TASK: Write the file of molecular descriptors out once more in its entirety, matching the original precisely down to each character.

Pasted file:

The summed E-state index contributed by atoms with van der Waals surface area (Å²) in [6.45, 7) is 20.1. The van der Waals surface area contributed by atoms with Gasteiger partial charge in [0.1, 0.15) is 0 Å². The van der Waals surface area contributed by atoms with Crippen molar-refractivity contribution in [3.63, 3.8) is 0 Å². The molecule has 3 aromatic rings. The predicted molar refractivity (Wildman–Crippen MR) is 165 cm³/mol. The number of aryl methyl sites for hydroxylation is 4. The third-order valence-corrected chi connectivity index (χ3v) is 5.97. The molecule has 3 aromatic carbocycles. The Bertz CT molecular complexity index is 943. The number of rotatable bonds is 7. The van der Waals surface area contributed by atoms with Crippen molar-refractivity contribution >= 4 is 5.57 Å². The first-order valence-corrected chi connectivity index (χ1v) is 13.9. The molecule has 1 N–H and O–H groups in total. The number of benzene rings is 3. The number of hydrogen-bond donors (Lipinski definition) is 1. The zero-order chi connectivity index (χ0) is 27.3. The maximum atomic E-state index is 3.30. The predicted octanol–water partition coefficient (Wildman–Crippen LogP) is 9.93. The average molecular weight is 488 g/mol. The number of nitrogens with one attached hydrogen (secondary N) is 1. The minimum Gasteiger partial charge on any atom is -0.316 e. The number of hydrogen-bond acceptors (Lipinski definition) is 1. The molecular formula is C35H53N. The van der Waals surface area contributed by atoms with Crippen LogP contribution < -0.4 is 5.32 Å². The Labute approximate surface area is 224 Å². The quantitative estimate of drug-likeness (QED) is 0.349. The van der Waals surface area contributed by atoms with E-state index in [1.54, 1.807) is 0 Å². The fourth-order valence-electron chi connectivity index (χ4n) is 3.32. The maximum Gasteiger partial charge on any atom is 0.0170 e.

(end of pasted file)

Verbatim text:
The summed E-state index contributed by atoms with van der Waals surface area (Å²) in [6.45, 7) is 20.1. The van der Waals surface area contributed by atoms with Gasteiger partial charge in [0.1, 0.15) is 0 Å². The van der Waals surface area contributed by atoms with Crippen molar-refractivity contribution in [3.63, 3.8) is 0 Å². The molecule has 3 aromatic rings. The predicted molar refractivity (Wildman–Crippen MR) is 165 cm³/mol. The number of aryl methyl sites for hydroxylation is 4. The third-order valence-corrected chi connectivity index (χ3v) is 5.97. The molecule has 3 aromatic carbocycles. The Bertz CT molecular complexity index is 943. The number of rotatable bonds is 7. The van der Waals surface area contributed by atoms with Crippen molar-refractivity contribution >= 4 is 5.57 Å². The first-order valence-corrected chi connectivity index (χ1v) is 13.9. The molecule has 1 N–H and O–H groups in total. The number of benzene rings is 3. The number of hydrogen-bond donors (Lipinski definition) is 1. The zero-order chi connectivity index (χ0) is 27.3. The maximum atomic E-state index is 3.30. The predicted octanol–water partition coefficient (Wildman–Crippen LogP) is 9.93. The average molecular weight is 488 g/mol. The number of nitrogens with one attached hydrogen (secondary N) is 1. The minimum Gasteiger partial charge on any atom is -0.316 e. The number of hydrogen-bond acceptors (Lipinski definition) is 1. The molecular formula is C35H53N. The van der Waals surface area contributed by atoms with Crippen LogP contribution < -0.4 is 5.32 Å². The Labute approximate surface area is 224 Å². The quantitative estimate of drug-likeness (QED) is 0.349. The van der Waals surface area contributed by atoms with E-state index in [1.54, 1.807) is 0 Å². The fourth-order valence-electron chi connectivity index (χ4n) is 3.32. The maximum Gasteiger partial charge on any atom is 0.0170 e.